“In my two years with the company, with the charities we have supported so far, there are always children in need regardless of the economic conditions,” says Daniel Madsen, a senior vice president with the BMS Group in Minneapolis. “Whether it is in our country or others, there is always unfortunately a need to help people who are not getting the nutrition or meals that they need to sustain themselves.”
The American Red Cross, in its most recent holiday survey of giving, found that charities likely received fewer donations and smaller amounts in 2012 compared with 2011. The survey showed that 46% of respondents planned to donate less than $50 to charity, compared to 39% in 2011. Those who planned to donate between $51 and $100 dropped to 25%, compared to 29% in 2011. Those who planned to make any donation dropped to 52% in 2012 from 57% in 2011.
“The reason we take that snapshot at holiday time is that that is the time of year when the majority of our contributions from individuals come in,” says Anne Marie Borrego, media relations director of the Red Cross.
“We actually respond to about 70,000 disasters every year—everything from a house fire down the street to a major water shortage in a county in West Virginia to a tornado in Oklahoma,” Borrego says. “We are ready and able to assist people who have been impacted by disasters, big and small, in their communities.”
The Red Cross continues to see large spikes in giving around disasters such as Hurricane Sandy in 2012 and the deadly tornadoes in Moore, Okla., earlier this year. But in recent years, Borrego says, the total amount of money donated “has kind of leveled off for us.”
“Money is tighter for everybody really,” Panepento says. “In a lot of cases, charities are seeing the amount of money they are able to raise decline compared with where they were before the recession. When you factor in inflation and things like that, groups are really struggling. People are feeling more strapped, companies are feeling more strapped, and foundations that provide a lot of support have seen their endowments decline so they are not able to give as much.”
Panepento says The Chronicle of Philanthropy’s annual Philanthropy 50 survey, which charts the biggest donors and the size of their gifts, found that “the size of the largest gifts still has not come back to where it was before the recession. In 2012, the wealthy still did not pass the giving level that they were at in 2007, before the recession started.”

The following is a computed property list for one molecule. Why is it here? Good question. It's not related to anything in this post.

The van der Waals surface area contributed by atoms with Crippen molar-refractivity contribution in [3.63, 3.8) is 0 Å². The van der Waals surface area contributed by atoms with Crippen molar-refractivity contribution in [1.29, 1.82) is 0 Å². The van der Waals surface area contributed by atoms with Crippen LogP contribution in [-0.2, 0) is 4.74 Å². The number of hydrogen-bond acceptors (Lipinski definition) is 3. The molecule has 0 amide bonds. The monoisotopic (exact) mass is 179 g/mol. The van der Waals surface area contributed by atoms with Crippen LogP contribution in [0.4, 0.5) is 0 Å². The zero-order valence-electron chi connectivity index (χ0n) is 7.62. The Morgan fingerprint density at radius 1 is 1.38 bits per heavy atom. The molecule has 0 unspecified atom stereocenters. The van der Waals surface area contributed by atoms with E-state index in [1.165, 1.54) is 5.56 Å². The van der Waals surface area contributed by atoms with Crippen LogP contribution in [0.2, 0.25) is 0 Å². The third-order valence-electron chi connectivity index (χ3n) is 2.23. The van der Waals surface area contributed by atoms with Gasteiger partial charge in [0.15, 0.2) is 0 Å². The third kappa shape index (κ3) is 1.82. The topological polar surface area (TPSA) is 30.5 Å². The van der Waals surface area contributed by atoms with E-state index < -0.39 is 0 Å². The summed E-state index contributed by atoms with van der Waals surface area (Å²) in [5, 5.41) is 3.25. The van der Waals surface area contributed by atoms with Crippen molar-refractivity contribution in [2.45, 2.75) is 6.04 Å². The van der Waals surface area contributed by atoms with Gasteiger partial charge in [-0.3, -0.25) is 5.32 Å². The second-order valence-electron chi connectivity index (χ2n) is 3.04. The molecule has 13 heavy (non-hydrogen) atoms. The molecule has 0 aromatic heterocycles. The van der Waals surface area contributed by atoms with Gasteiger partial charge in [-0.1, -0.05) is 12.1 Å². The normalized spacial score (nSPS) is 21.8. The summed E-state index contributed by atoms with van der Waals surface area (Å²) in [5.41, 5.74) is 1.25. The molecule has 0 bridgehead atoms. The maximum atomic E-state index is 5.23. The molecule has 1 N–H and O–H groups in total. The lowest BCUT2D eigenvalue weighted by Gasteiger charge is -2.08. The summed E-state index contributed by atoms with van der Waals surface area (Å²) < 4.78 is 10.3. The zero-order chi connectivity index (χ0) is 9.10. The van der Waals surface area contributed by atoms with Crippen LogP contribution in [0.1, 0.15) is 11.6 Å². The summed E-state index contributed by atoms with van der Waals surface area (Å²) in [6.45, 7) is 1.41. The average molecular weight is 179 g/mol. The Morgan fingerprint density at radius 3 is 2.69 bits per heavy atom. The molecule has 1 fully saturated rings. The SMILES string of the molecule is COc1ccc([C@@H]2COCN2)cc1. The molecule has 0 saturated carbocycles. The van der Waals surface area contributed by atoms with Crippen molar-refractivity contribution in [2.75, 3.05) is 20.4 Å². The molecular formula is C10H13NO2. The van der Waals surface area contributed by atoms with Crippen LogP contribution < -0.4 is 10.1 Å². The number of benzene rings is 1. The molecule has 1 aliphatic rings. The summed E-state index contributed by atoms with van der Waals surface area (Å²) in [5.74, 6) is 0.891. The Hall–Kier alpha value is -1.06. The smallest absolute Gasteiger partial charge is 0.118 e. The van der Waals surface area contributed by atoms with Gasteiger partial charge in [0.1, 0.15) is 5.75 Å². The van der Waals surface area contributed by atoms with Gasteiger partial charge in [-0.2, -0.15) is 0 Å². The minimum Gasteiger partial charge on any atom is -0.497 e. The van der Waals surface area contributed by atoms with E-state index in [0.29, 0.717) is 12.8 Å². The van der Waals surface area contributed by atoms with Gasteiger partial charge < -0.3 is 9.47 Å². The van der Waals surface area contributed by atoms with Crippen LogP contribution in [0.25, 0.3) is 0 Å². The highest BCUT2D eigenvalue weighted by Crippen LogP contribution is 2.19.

For example, he says, the top 50 donors to charity in 2012 gave a total of $7.4 billion, with a median gift of $49.6 million. The median gift in 2007 from the top 50 donors was $74.7 million.
“That’s a pretty big decrease,” Panepento says. “A decrease of about a third in the size of the median gift of the top 50 donors. Organizations are still feeling strapped. We don’t get a sense that needs that happened in the depth of the recession are back to normal. A good part of the population is still in need, and there is still much higher demand, particularly for those who need social services.”
Preliminary indications in The Chronicle of Philanthropy’s 2013 survey of the 400 largest charities—groups that collect one of every four dollars donated—suggest donations to charities might have risen about 1% from 2012, Panepento says.
Internationally, the 2012 World Giving Index published by the London-based Charities Aid Foundation, which provides support services to charities, found a decrease in both giving and support for charities. The index charts global giving back to 2007, and John Low, chief executive of Charities Aid Foundation, calls the trend “disturbing.”
The World Giving Index focuses on the percentage of people who donate money, volunteer time, and help a stranger, to any extent, in a typical month. The survey found that the number of people who help strangers on a monthly basis (roughly 45%) is more than 17 percentage points higher than the number of people who donate money and more than double the number of those who volunteer time.
The report, issued in December 2012, found that hundreds of millions fewer people helped others in 2012 compared with the previous year. The report also found that the average level of participation in the three giving behaviors has fallen since 2007.
“Participation in helping strangers stood at 47% in 2007 and fell to 45.1% by 2011,” the report says. “The equivalent figure for donating money to charity was 29.8% in 2007, falling to 28% in 2011. The decline for volunteering time was the largest of the three, from 21.4% to 18.4%.”
“The pattern that emerges is one of a global decline in giving and support for charity,” Low says. “Whether this is the result of the ongoing economic uncertainty remains to be seen. Whatever the cause, it underlines the urgent need for leaders around the world to redouble their efforts to nurture and to support their own charity sectors. Starving people who rely on charities for the provision of food, older people who lack the basic care they need, and the homeless who, wherever in the world they live, are preparing to sleep on the streets tonight, along with countless other vulnerable groups, depend in no small part upon charitable endeavors to survive.”
The report says global participation in each of the three giving behaviors was at its lowest in 2009, which is generally considered the low point of the economic downturn. Engagement in the three areas rebounded relatively strongly in 2010 but fell again in 2011. “Over recent years,” the report says, “the fluctuation in global participation in giving has echoed both the rate of growth in global gross domestic product and the numbers of disasters and other emergencies recorded around the world.”
The country receiving the highest World Giving Index ranking in 2012 was Australia, followed by Ireland, Canada, New Zealand and the United States. The Netherlands, Indonesia, the United Kingdom, Paraguay and Denmark round out the top 10.